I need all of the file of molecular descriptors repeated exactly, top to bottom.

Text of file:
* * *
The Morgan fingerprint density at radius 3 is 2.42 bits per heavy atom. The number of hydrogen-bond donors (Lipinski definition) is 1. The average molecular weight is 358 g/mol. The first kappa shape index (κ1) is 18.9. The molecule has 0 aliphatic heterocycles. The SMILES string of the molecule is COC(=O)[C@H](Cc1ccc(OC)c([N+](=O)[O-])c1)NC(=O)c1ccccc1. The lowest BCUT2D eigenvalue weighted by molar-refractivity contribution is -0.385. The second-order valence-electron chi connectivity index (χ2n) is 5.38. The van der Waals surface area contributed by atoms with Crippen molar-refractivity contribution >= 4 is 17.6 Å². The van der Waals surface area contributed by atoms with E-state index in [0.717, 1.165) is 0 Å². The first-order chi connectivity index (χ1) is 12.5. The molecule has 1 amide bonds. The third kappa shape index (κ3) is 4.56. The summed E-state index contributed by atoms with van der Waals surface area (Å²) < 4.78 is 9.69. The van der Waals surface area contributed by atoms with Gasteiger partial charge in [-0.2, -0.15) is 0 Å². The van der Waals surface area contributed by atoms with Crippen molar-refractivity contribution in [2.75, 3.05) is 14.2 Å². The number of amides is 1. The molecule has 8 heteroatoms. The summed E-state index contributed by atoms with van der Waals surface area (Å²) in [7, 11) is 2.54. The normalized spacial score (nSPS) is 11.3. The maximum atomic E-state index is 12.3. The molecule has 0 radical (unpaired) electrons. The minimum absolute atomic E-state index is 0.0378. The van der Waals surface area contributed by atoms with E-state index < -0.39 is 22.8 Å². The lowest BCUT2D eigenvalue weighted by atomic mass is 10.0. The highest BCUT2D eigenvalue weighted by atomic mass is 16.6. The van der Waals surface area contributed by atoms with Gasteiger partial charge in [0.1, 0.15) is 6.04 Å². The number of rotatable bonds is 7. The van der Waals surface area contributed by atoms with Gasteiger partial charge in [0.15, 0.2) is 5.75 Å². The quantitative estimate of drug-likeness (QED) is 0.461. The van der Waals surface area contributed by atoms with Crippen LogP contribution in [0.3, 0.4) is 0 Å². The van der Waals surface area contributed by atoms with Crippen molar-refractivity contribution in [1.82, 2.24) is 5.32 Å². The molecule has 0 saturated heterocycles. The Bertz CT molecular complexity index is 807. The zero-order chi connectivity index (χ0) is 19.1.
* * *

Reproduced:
The Morgan fingerprint density at radius 3 is 2.42 bits per heavy atom. The number of hydrogen-bond donors (Lipinski definition) is 1. The average molecular weight is 358 g/mol. The first kappa shape index (κ1) is 18.9. The molecule has 0 aliphatic heterocycles. The SMILES string of the molecule is COC(=O)[C@H](Cc1ccc(OC)c([N+](=O)[O-])c1)NC(=O)c1ccccc1. The lowest BCUT2D eigenvalue weighted by molar-refractivity contribution is -0.385. The second-order valence-electron chi connectivity index (χ2n) is 5.38. The van der Waals surface area contributed by atoms with Crippen molar-refractivity contribution >= 4 is 17.6 Å². The van der Waals surface area contributed by atoms with E-state index in [0.717, 1.165) is 0 Å². The first-order chi connectivity index (χ1) is 12.5. The molecule has 1 amide bonds. The third kappa shape index (κ3) is 4.56. The summed E-state index contributed by atoms with van der Waals surface area (Å²) < 4.78 is 9.69. The van der Waals surface area contributed by atoms with Gasteiger partial charge in [-0.2, -0.15) is 0 Å². The van der Waals surface area contributed by atoms with Crippen molar-refractivity contribution in [2.75, 3.05) is 14.2 Å². The number of amides is 1. The molecule has 8 heteroatoms. The summed E-state index contributed by atoms with van der Waals surface area (Å²) in [7, 11) is 2.54. The normalized spacial score (nSPS) is 11.3. The maximum atomic E-state index is 12.3. The molecule has 0 radical (unpaired) electrons. The minimum absolute atomic E-state index is 0.0378. The van der Waals surface area contributed by atoms with E-state index < -0.39 is 22.8 Å². The lowest BCUT2D eigenvalue weighted by atomic mass is 10.0. The highest BCUT2D eigenvalue weighted by atomic mass is 16.6. The van der Waals surface area contributed by atoms with Gasteiger partial charge in [0.1, 0.15) is 6.04 Å². The number of rotatable bonds is 7. The van der Waals surface area contributed by atoms with Gasteiger partial charge in [0.15, 0.2) is 5.75 Å². The quantitative estimate of drug-likeness (QED) is 0.461. The van der Waals surface area contributed by atoms with Crippen LogP contribution in [0.3, 0.4) is 0 Å². The van der Waals surface area contributed by atoms with Crippen molar-refractivity contribution in [1.82, 2.24) is 5.32 Å². The molecule has 0 saturated heterocycles. The Bertz CT molecular complexity index is 807. The zero-order chi connectivity index (χ0) is 19.1.